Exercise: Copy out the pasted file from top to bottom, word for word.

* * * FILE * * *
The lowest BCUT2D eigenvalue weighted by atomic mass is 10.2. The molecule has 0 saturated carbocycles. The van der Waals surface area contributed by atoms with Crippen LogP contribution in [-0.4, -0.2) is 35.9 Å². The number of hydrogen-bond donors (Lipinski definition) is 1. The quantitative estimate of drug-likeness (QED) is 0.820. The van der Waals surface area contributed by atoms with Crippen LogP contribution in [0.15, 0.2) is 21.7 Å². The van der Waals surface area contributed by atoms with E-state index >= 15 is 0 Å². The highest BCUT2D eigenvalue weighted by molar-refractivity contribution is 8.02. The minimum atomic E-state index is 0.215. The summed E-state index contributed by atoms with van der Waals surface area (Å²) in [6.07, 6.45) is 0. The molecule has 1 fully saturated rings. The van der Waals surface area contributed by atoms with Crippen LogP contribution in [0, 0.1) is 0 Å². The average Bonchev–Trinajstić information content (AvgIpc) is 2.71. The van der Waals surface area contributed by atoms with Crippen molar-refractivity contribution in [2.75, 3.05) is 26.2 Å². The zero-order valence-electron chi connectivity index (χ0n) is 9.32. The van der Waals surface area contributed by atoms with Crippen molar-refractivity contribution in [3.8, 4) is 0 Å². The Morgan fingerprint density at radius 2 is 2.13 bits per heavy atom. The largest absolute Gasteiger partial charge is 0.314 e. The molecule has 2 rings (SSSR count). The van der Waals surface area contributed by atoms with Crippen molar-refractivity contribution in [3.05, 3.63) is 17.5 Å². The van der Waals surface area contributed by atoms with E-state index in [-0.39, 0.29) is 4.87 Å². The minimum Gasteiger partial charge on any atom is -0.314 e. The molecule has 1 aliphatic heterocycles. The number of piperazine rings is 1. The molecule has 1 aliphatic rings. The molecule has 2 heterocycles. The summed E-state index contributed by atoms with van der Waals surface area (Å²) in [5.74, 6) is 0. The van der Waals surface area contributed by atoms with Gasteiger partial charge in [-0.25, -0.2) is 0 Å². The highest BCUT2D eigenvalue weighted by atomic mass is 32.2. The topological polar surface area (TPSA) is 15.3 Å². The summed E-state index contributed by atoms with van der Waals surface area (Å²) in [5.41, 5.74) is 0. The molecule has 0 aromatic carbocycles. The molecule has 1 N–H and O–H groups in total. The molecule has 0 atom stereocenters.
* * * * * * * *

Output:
The lowest BCUT2D eigenvalue weighted by atomic mass is 10.2. The molecule has 0 saturated carbocycles. The van der Waals surface area contributed by atoms with Crippen LogP contribution in [-0.4, -0.2) is 35.9 Å². The number of hydrogen-bond donors (Lipinski definition) is 1. The quantitative estimate of drug-likeness (QED) is 0.820. The van der Waals surface area contributed by atoms with Crippen LogP contribution in [0.15, 0.2) is 21.7 Å². The van der Waals surface area contributed by atoms with E-state index >= 15 is 0 Å². The highest BCUT2D eigenvalue weighted by molar-refractivity contribution is 8.02. The minimum atomic E-state index is 0.215. The summed E-state index contributed by atoms with van der Waals surface area (Å²) in [6.07, 6.45) is 0. The molecule has 1 fully saturated rings. The van der Waals surface area contributed by atoms with Crippen LogP contribution in [0, 0.1) is 0 Å². The average Bonchev–Trinajstić information content (AvgIpc) is 2.71. The van der Waals surface area contributed by atoms with Crippen molar-refractivity contribution in [2.75, 3.05) is 26.2 Å². The zero-order valence-electron chi connectivity index (χ0n) is 9.32. The van der Waals surface area contributed by atoms with Crippen molar-refractivity contribution in [3.8, 4) is 0 Å². The Morgan fingerprint density at radius 2 is 2.13 bits per heavy atom. The largest absolute Gasteiger partial charge is 0.314 e. The molecule has 2 rings (SSSR count). The van der Waals surface area contributed by atoms with Crippen molar-refractivity contribution in [3.05, 3.63) is 17.5 Å². The van der Waals surface area contributed by atoms with E-state index in [-0.39, 0.29) is 4.87 Å². The minimum Gasteiger partial charge on any atom is -0.314 e. The molecule has 1 aliphatic heterocycles. The number of piperazine rings is 1. The molecule has 1 aliphatic rings. The molecule has 2 heterocycles. The summed E-state index contributed by atoms with van der Waals surface area (Å²) in [5.74, 6) is 0. The van der Waals surface area contributed by atoms with Gasteiger partial charge in [-0.25, -0.2) is 0 Å². The highest BCUT2D eigenvalue weighted by atomic mass is 32.2. The topological polar surface area (TPSA) is 15.3 Å². The summed E-state index contributed by atoms with van der Waals surface area (Å²) in [5.41, 5.74) is 0. The molecule has 0 aromatic carbocycles. The molecule has 1 N–H and O–H groups in total. The molecule has 0 atom stereocenters.